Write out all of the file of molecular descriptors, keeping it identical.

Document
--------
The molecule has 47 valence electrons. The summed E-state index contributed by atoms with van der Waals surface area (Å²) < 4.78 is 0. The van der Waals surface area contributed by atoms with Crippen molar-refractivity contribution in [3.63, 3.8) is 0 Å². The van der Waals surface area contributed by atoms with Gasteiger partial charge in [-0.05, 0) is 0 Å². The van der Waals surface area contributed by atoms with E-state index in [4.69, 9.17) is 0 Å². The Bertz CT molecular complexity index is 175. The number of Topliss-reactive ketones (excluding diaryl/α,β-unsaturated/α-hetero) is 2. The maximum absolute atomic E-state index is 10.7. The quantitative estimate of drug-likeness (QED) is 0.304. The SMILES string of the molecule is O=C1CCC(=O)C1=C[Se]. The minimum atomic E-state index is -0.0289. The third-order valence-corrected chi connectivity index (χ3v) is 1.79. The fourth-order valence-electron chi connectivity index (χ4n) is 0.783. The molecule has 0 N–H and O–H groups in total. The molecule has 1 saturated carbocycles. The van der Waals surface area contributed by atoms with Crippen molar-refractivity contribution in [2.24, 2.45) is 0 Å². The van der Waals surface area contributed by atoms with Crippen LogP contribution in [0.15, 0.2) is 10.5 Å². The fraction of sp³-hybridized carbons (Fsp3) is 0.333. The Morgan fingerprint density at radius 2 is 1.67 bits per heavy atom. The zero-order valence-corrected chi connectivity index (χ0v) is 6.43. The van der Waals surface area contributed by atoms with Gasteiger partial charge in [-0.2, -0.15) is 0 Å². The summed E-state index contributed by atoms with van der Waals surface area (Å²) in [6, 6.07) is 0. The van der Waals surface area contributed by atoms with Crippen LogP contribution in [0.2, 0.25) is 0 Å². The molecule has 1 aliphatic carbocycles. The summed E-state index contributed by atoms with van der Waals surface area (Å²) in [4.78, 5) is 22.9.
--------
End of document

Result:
The molecule has 47 valence electrons. The summed E-state index contributed by atoms with van der Waals surface area (Å²) < 4.78 is 0. The van der Waals surface area contributed by atoms with Crippen molar-refractivity contribution in [3.63, 3.8) is 0 Å². The van der Waals surface area contributed by atoms with Gasteiger partial charge in [-0.05, 0) is 0 Å². The van der Waals surface area contributed by atoms with E-state index in [4.69, 9.17) is 0 Å². The Bertz CT molecular complexity index is 175. The number of Topliss-reactive ketones (excluding diaryl/α,β-unsaturated/α-hetero) is 2. The maximum absolute atomic E-state index is 10.7. The quantitative estimate of drug-likeness (QED) is 0.304. The SMILES string of the molecule is O=C1CCC(=O)C1=C[Se]. The minimum atomic E-state index is -0.0289. The third-order valence-corrected chi connectivity index (χ3v) is 1.79. The fourth-order valence-electron chi connectivity index (χ4n) is 0.783. The molecule has 0 N–H and O–H groups in total. The molecule has 1 saturated carbocycles. The van der Waals surface area contributed by atoms with Crippen molar-refractivity contribution in [2.24, 2.45) is 0 Å². The van der Waals surface area contributed by atoms with Crippen LogP contribution in [0.15, 0.2) is 10.5 Å². The fraction of sp³-hybridized carbons (Fsp3) is 0.333. The Morgan fingerprint density at radius 2 is 1.67 bits per heavy atom. The zero-order valence-corrected chi connectivity index (χ0v) is 6.43. The van der Waals surface area contributed by atoms with Gasteiger partial charge in [-0.2, -0.15) is 0 Å². The summed E-state index contributed by atoms with van der Waals surface area (Å²) in [6, 6.07) is 0. The van der Waals surface area contributed by atoms with Crippen LogP contribution in [0.2, 0.25) is 0 Å². The molecule has 1 aliphatic carbocycles. The summed E-state index contributed by atoms with van der Waals surface area (Å²) in [4.78, 5) is 22.9.